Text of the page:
Women in STEM at Northeastern persevere through male-dominated classes


Harriet Rovniak

To address the gender disparity in STEM courses, Northeastern has created programs such as the Women in Engineering program, or WIE.

Cathy Ching, news correspondent

Despite the rapid growth of students in science, technology, engineering and mathematics, or STEM, disciplines across universities nationwide, the percentage of female students in these majors has only grown 1% since 2015 — from 25% to 26%. 

To address this disparity, Northeastern has created several programs focused on diversity and inclusion, such as the Women in Engineering Program, or WIE. In hopes of increasing the percentage of women in STEM, WIE offers resources to female engineering students to promote success.

Despite the university’s efforts, female STEM majors at Northeastern still find themselves in classes filled with male students.

Erica Moore, a first-year bioengineering major, estimated that female students only made up about one-fourth to one-third of each of her STEM-focused classes. Although Moore said she feels lucky to not have experienced any explicit verbal discrimination or sexism, she recalls her male classmates taking charge more than the females in group projects. 

“Girls have to work harder to have a leadership position or make their voices heard,” Moore said.

Moore was sure she wanted to major in humanities until she changed her mind at the end of her junior year of high school. Although she liked science, it was a big change for her to adjust from humanities-focused classes to STEM-focused classes. She said that her desire for more female representation in STEM has inspired her to persevere in the field. 

“I know the culture around being in engineering is that it’s very hard to succeed as a woman,” Moore said. “If I succeed in this career and [become] a woman in STEM, that would be [more] representation for younger girls in the future.”

Sreya Katabathuni, a second-year computer science and business administration combined major, agrees with the need for representation of women in STEM. Originally going into college as a business major, Katabathuni said she experienced imposter syndrome when she added the male-dominated computer science major in the summer before her second year. 

“I think there might be this notion that because I’m not doing full [computer science], I’m not as competent as people who are doing the straight [computer science] major,” Katabathuni said. 

Along with female representation in STEM, Katabathuni also emphasizes the need for more representation of people of color in STEM. She recognizes that there is a low growth rate for people of color to progress further into high tech roles, thus building a sense of suppression in the “Caucasian-focused” field.

In 2015, the National Center for Education Statistics reported low percentages of women of color receiving STEM degrees from higher education institutions. Only 5% of Asian women, 3.8% of Latinas and 2.9% of Black women received these degrees. Other studies found that 45% of women in STEM leave their jobs after feeling both underpaid and underrepresented.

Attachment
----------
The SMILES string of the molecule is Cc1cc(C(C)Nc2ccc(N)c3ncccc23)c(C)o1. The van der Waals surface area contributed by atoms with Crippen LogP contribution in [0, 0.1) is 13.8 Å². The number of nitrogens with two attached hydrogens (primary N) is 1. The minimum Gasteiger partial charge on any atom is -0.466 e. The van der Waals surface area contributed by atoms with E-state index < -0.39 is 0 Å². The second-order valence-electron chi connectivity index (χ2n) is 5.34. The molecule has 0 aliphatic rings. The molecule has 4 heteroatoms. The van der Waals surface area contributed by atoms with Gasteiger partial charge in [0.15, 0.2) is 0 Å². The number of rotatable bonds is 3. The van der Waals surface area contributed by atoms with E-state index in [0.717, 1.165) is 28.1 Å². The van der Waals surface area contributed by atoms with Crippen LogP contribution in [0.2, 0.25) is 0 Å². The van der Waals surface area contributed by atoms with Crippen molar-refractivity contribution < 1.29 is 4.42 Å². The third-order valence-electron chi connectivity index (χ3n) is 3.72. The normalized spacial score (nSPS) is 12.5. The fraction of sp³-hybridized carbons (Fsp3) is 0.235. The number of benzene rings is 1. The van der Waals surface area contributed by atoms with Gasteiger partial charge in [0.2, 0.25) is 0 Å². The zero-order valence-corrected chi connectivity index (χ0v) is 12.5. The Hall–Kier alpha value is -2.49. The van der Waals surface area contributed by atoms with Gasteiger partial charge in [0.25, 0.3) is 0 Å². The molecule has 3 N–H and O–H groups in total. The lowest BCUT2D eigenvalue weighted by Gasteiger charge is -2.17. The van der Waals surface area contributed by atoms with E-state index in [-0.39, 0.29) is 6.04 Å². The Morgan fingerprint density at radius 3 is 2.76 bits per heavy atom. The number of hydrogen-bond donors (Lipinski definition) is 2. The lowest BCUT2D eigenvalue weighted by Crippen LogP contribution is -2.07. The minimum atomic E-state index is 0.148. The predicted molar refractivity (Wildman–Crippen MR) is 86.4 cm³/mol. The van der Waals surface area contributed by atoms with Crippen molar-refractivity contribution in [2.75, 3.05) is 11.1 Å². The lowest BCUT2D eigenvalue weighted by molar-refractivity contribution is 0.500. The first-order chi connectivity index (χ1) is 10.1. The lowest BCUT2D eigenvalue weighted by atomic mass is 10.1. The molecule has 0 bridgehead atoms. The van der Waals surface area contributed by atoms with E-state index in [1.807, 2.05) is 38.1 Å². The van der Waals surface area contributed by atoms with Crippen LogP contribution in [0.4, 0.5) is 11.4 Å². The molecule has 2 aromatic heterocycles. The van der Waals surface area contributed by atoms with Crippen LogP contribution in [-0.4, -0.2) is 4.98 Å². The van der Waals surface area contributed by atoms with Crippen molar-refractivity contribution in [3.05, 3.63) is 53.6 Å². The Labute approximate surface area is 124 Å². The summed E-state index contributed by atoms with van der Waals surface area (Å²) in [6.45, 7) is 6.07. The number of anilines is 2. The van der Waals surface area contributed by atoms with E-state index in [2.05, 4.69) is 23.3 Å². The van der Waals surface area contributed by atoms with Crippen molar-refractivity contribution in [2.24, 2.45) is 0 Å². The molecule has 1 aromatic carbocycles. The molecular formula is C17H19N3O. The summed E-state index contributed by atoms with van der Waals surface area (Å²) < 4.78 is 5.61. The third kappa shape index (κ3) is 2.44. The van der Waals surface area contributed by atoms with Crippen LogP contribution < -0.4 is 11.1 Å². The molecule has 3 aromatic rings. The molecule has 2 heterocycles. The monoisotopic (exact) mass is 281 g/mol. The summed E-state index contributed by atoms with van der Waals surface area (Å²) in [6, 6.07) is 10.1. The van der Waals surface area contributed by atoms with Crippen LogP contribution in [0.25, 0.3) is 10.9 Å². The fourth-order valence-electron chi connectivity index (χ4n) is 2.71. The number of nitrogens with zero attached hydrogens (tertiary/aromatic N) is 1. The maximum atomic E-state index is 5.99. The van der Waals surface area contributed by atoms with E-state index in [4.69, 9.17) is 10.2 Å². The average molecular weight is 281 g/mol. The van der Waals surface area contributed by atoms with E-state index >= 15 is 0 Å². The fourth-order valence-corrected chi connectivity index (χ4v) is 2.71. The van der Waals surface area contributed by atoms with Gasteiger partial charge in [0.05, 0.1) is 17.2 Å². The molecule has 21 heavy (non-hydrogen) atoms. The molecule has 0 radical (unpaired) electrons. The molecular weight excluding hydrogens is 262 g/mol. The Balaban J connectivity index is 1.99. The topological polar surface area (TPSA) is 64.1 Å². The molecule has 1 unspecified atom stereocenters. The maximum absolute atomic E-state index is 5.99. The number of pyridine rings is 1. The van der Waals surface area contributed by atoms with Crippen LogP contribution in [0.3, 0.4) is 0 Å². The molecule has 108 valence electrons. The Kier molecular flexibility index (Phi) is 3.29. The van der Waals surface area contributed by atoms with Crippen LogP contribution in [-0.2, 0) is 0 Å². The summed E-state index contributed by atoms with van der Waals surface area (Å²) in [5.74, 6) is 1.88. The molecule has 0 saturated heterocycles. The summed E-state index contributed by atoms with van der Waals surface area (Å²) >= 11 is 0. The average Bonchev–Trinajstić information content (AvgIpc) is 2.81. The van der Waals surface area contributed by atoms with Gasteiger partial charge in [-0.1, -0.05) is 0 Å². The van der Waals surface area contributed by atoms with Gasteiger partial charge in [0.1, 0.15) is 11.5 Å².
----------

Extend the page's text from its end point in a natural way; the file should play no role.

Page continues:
Although it is challenging to be a woman in STEM, some students say that the classes are rewarding. Kelly Choate, a first-year computer engineering major, finds the course load to be heavy but interesting. 

“I genuinely enjoy engineering,” Choate said. “When I go ‘what homework do I want to do first,’ I usually go to the math and sciences.”

Many attribute quality professors to their love for STEM classes. Moore admires Professor Otonye Braide-Moncoeur, her chemistry professor for the fall semester. Working with young girls, Professor Braide is able to offer more female representation in STEM, Moore said.

Even though the classes and professors at Northeastern inspire female STEM majors to keep going, there is still a disproportionate amount of male and female students in STEM. Tasmiha Amir, a first-year computer engineering and computer science combined major, thinks this is because the stereotype of a male-dominated field drives females away from pursuing a career in STEM.

“I think many young women are discouraged by what they hear about it and going into a major knowing it’s almost all men is not the most inviting feeling,” Amir said.

Despite the hesitation of female students joining STEM majors, Katabathuni expressed hope for a more diverse future in STEM. 

“For me, I had no experience in CS and I didn’t think I would like STEM but I ended up persevering,” Katabathuni said. “At the end of the day, it never hurts to try. Finding something new [and] seeing if you like it is the best way to determine if it’s what you want to do in life.”